Don't watch the prequels- at least at first. Let the weight of the first trilogy settle in before going to the prequels.

Watch Episodes 4, 5, and 6 first. I'd suggest also watching three of the most popular original trilogy parodies- Spaceballs, Steve Oedekirk's "Thumb Wars", and the "Laugh it up, Fuzzball" Family Guy parody trilogy (Blue Harvest/Something Something Something Darkside/It's A Trap). This will allow you to get a general idea about the cultural impact of the original trilogy before moving on.

If you are still interested in what happened before "A New Hope", watch the Clone Wars animated series. Don't expect Shakespeare from the animated series, and you may be pleasantly surprised by their content from time to time. "The Clone Wars" really helps in fleshing out the relationship between Obi-Wan and Anakin Skywalker. Keep in mind that "The Clone Wars" refers to two separate series - a two dimensional series from 2003 and a 3D CGI series from 2008. Technically, both of these series occur in the time between Episode II and Episode III, so you could watch Episode I and Episode II before each iteration of the Clone Wars series.

If you want, you can watch the prequels, once. You may not ever want to watch the prequels again after that, and that's OK. However, the Robot Chicken Star Wars Trilogy (I, II, and III)) does parody several of the moments from the prequel trilogy, so it would be best to wait to watch them until after you've finished watching I, II, and III. Honestly, I enjoyed the Red Letter Media critiques of the prequels (I, II, III) more than I enjoyed the films themselves, because the critiques helped lend voice to the reasons that the prequels didn't have a lasting emotional impact on my life. However, if you like the prequels, great! Feel free to watch them as much as you want. If you don't like them, consider watching a "fan-edit" version that may match up better to what you're looking for.

TL;DR - IV, V, VI, Spaceballs, "Thumb Wars", "Laugh it up, Fuzzball", I, II, Clone Wars (2003), Clone Wars (2008), III, Robot Chicken Star Wars I-III, Red Letter Media Critique of Episodes I-III, (Fan-Edits?).

EDIT: I apologize for editing the answer several times. If anything, the multiple edits of my own answer prove that there is definitely more than one way to watch Star Wars.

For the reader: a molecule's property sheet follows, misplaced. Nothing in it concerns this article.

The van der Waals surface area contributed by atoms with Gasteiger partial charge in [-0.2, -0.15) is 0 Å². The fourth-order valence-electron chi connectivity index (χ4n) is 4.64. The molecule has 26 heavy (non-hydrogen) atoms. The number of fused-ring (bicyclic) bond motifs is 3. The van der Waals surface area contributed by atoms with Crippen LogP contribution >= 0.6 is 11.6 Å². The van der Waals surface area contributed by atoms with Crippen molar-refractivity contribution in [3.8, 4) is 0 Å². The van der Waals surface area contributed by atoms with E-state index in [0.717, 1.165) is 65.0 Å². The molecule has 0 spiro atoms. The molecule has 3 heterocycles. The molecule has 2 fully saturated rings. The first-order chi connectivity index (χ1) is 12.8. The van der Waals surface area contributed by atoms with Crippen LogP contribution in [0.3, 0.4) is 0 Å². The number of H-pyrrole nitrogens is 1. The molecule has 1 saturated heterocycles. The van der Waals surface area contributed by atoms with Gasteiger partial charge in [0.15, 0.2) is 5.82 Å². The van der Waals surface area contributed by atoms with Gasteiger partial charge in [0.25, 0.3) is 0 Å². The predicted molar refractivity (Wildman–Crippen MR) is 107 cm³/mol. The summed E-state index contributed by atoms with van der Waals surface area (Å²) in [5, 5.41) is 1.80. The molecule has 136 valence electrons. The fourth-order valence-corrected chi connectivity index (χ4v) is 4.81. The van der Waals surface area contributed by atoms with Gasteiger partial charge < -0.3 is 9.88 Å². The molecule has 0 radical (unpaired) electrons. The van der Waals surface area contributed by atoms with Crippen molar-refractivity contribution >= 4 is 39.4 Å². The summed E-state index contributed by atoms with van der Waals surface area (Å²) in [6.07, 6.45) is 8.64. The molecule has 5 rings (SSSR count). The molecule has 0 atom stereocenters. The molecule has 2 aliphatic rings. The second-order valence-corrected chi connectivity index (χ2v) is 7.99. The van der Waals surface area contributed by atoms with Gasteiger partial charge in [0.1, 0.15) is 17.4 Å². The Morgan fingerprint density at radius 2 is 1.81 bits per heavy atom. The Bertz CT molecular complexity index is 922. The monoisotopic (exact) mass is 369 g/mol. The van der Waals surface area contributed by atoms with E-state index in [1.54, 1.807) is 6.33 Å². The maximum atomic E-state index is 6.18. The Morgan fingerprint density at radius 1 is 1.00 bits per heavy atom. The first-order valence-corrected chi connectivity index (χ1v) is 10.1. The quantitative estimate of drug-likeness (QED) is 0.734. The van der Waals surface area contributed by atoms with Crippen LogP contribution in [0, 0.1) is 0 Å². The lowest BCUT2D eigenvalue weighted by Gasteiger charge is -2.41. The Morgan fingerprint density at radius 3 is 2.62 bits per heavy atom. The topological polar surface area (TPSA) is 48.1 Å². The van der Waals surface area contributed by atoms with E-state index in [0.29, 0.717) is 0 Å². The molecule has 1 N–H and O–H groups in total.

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+1 for including Clone Wars – Anonymous Type Feb 1 '11 at 21:19
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Any explanations for the downvotes? I'd love to hear reasons. – Zoot Feb 3 '11 at 14:43
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Probably because of Jar-Jar. Anyone recommending that one watch anything with that character triggers knee-jerk reflexes in adults - or at least folks who were adults when they watched Phantom Menace. – Tangurena Feb 5 '11 at 2:55
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+1 for watching spaceballs to understand cultural impact – Josiah Hester Oct 11 '12 at 5:12

After posting this answer I tried it out and think that this order works rather well. Think of the symbolic similarity between the two Skywalker generations, both starting out in Tatooine:

IV, I, II, V, III, VI

Try it! The flashbacks and flashforwards work rather well, without spoiling the suspense until the right time.

  • (IV) Meet an innocent Luke in a backwater planet learning about his family connection to major events in recent galactic history. Learn how evil the current Empire is.
  • (I) Flash-back to meet an innocent Anakin in the same backwater planet, and see how idyllic the Republic was supposed to be. Connect the two story lines via Obi-Wan. There is that mysterious bad guy in the cloak.
  • (II) The Republic is breaking. Anakin is becoming the jedi master Obi-Wan told Luke about. The Clone Wars (which he also mentioned) begin.
  • (V) Flash-forward! The New Republic is fighting the Empire in earnest. Yoda is still around. The cloak guy is now the Emperor. Vader did not kill Anakin... He is Anakin!